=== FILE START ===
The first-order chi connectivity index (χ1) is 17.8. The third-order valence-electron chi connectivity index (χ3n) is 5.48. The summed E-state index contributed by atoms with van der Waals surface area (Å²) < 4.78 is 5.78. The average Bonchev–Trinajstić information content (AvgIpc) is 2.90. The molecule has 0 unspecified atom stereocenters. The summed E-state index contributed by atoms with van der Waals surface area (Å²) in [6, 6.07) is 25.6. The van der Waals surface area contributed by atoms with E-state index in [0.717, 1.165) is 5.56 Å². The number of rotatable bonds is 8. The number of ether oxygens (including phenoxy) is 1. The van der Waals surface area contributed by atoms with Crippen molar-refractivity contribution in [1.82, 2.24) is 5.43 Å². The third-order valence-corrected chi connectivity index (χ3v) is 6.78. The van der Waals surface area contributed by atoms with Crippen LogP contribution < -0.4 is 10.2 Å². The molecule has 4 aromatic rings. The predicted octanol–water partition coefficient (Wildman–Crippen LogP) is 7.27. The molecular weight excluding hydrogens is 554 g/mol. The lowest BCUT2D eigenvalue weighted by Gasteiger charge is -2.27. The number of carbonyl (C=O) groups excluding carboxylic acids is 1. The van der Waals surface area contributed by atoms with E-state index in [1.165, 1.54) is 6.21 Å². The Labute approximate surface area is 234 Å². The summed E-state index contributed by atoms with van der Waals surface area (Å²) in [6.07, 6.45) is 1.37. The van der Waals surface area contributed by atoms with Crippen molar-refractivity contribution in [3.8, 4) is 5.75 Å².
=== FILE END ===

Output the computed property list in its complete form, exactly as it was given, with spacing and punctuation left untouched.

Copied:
The first-order chi connectivity index (χ1) is 17.8. The third-order valence-electron chi connectivity index (χ3n) is 5.48. The summed E-state index contributed by atoms with van der Waals surface area (Å²) < 4.78 is 5.78. The average Bonchev–Trinajstić information content (AvgIpc) is 2.90. The molecule has 0 unspecified atom stereocenters. The summed E-state index contributed by atoms with van der Waals surface area (Å²) in [6, 6.07) is 25.6. The van der Waals surface area contributed by atoms with E-state index in [0.717, 1.165) is 5.56 Å². The number of rotatable bonds is 8. The number of ether oxygens (including phenoxy) is 1. The van der Waals surface area contributed by atoms with Crippen molar-refractivity contribution in [1.82, 2.24) is 5.43 Å². The third-order valence-corrected chi connectivity index (χ3v) is 6.78. The van der Waals surface area contributed by atoms with Crippen LogP contribution < -0.4 is 10.2 Å². The molecule has 4 aromatic rings. The predicted octanol–water partition coefficient (Wildman–Crippen LogP) is 7.27. The molecular weight excluding hydrogens is 554 g/mol. The lowest BCUT2D eigenvalue weighted by Gasteiger charge is -2.27. The number of carbonyl (C=O) groups excluding carboxylic acids is 1. The van der Waals surface area contributed by atoms with E-state index in [1.165, 1.54) is 6.21 Å². The Labute approximate surface area is 234 Å². The summed E-state index contributed by atoms with van der Waals surface area (Å²) in [6.07, 6.45) is 1.37. The van der Waals surface area contributed by atoms with Crippen molar-refractivity contribution in [3.8, 4) is 5.75 Å².